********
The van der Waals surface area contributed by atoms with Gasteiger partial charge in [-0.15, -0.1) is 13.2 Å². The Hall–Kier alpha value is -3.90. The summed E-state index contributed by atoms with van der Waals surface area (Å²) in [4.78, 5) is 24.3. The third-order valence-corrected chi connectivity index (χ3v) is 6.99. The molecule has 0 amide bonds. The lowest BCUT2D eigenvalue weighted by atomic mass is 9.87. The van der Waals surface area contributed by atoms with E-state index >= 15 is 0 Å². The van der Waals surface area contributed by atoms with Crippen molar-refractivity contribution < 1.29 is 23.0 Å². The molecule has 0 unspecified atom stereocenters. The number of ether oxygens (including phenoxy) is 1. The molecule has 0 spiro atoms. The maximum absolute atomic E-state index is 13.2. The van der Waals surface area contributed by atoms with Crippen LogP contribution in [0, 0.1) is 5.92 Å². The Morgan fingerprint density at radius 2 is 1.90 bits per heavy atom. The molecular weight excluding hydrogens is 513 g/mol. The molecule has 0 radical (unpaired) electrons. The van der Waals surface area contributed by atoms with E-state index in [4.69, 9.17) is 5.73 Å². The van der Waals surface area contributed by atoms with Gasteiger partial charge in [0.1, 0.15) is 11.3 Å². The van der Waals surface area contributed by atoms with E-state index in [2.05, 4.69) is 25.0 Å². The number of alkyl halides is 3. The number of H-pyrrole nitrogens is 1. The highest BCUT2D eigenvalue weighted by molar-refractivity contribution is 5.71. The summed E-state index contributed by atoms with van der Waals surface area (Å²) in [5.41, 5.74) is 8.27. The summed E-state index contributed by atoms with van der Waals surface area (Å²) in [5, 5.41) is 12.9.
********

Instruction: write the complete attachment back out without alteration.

The van der Waals surface area contributed by atoms with Gasteiger partial charge in [-0.15, -0.1) is 13.2 Å². The Hall–Kier alpha value is -3.90. The summed E-state index contributed by atoms with van der Waals surface area (Å²) in [4.78, 5) is 24.3. The third-order valence-corrected chi connectivity index (χ3v) is 6.99. The molecule has 0 amide bonds. The lowest BCUT2D eigenvalue weighted by atomic mass is 9.87. The van der Waals surface area contributed by atoms with E-state index >= 15 is 0 Å². The van der Waals surface area contributed by atoms with Crippen molar-refractivity contribution < 1.29 is 23.0 Å². The molecule has 0 unspecified atom stereocenters. The number of ether oxygens (including phenoxy) is 1. The molecule has 0 spiro atoms. The maximum absolute atomic E-state index is 13.2. The van der Waals surface area contributed by atoms with Crippen LogP contribution in [0, 0.1) is 5.92 Å². The Morgan fingerprint density at radius 2 is 1.90 bits per heavy atom. The molecular weight excluding hydrogens is 513 g/mol. The molecule has 0 radical (unpaired) electrons. The van der Waals surface area contributed by atoms with E-state index in [4.69, 9.17) is 5.73 Å². The van der Waals surface area contributed by atoms with Gasteiger partial charge in [0.1, 0.15) is 11.3 Å². The van der Waals surface area contributed by atoms with E-state index in [2.05, 4.69) is 25.0 Å². The number of alkyl halides is 3. The number of H-pyrrole nitrogens is 1. The highest BCUT2D eigenvalue weighted by molar-refractivity contribution is 5.71. The summed E-state index contributed by atoms with van der Waals surface area (Å²) in [5.41, 5.74) is 8.27. The summed E-state index contributed by atoms with van der Waals surface area (Å²) in [5, 5.41) is 12.9.